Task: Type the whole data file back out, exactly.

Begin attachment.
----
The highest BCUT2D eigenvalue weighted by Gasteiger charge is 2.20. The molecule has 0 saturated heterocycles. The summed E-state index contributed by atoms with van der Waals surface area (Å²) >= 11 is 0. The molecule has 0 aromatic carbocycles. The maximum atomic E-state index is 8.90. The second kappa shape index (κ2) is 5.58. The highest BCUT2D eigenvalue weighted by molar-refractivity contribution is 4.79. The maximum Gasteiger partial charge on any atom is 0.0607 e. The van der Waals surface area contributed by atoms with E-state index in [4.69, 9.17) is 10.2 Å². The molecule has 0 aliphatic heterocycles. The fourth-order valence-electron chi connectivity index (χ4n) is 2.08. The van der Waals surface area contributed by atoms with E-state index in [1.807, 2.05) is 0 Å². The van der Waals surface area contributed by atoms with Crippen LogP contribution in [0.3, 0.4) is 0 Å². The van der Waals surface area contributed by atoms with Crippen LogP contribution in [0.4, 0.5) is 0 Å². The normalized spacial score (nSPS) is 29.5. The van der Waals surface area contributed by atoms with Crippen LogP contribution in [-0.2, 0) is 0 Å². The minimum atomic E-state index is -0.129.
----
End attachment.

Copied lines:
The highest BCUT2D eigenvalue weighted by Gasteiger charge is 2.20. The molecule has 0 saturated heterocycles. The summed E-state index contributed by atoms with van der Waals surface area (Å²) >= 11 is 0. The molecule has 0 aromatic carbocycles. The maximum atomic E-state index is 8.90. The second kappa shape index (κ2) is 5.58. The highest BCUT2D eigenvalue weighted by molar-refractivity contribution is 4.79. The maximum Gasteiger partial charge on any atom is 0.0607 e. The van der Waals surface area contributed by atoms with E-state index in [4.69, 9.17) is 10.2 Å². The molecule has 0 aliphatic heterocycles. The fourth-order valence-electron chi connectivity index (χ4n) is 2.08. The van der Waals surface area contributed by atoms with E-state index in [1.807, 2.05) is 0 Å². The van der Waals surface area contributed by atoms with Crippen LogP contribution in [0.3, 0.4) is 0 Å². The van der Waals surface area contributed by atoms with Crippen LogP contribution in [0.4, 0.5) is 0 Å². The normalized spacial score (nSPS) is 29.5. The van der Waals surface area contributed by atoms with Crippen LogP contribution in [-0.2, 0) is 0 Å². The minimum atomic E-state index is -0.129.